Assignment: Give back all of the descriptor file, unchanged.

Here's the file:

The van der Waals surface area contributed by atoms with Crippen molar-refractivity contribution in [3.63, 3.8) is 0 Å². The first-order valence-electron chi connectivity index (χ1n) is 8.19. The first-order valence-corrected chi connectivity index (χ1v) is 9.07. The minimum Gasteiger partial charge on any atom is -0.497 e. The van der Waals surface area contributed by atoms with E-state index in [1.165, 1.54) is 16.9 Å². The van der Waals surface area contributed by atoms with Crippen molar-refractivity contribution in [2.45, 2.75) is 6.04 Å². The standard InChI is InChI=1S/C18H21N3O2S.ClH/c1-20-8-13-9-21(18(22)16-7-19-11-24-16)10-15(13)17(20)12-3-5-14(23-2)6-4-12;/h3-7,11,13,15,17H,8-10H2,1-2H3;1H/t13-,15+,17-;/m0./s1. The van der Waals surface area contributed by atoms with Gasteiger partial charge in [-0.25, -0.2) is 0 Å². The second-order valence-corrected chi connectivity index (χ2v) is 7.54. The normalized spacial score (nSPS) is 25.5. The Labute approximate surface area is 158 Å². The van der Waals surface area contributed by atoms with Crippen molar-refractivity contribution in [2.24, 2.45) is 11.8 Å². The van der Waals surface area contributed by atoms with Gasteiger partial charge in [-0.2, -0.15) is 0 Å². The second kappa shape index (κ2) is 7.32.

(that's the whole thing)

The van der Waals surface area contributed by atoms with Crippen molar-refractivity contribution in [3.63, 3.8) is 0 Å². The first-order valence-electron chi connectivity index (χ1n) is 8.19. The first-order valence-corrected chi connectivity index (χ1v) is 9.07. The minimum Gasteiger partial charge on any atom is -0.497 e. The van der Waals surface area contributed by atoms with E-state index in [1.165, 1.54) is 16.9 Å². The van der Waals surface area contributed by atoms with Crippen molar-refractivity contribution in [2.45, 2.75) is 6.04 Å². The standard InChI is InChI=1S/C18H21N3O2S.ClH/c1-20-8-13-9-21(18(22)16-7-19-11-24-16)10-15(13)17(20)12-3-5-14(23-2)6-4-12;/h3-7,11,13,15,17H,8-10H2,1-2H3;1H/t13-,15+,17-;/m0./s1. The van der Waals surface area contributed by atoms with Gasteiger partial charge in [-0.25, -0.2) is 0 Å². The second-order valence-corrected chi connectivity index (χ2v) is 7.54. The normalized spacial score (nSPS) is 25.5. The Labute approximate surface area is 158 Å². The van der Waals surface area contributed by atoms with Crippen molar-refractivity contribution in [2.24, 2.45) is 11.8 Å². The van der Waals surface area contributed by atoms with Gasteiger partial charge in [-0.2, -0.15) is 0 Å². The second kappa shape index (κ2) is 7.32.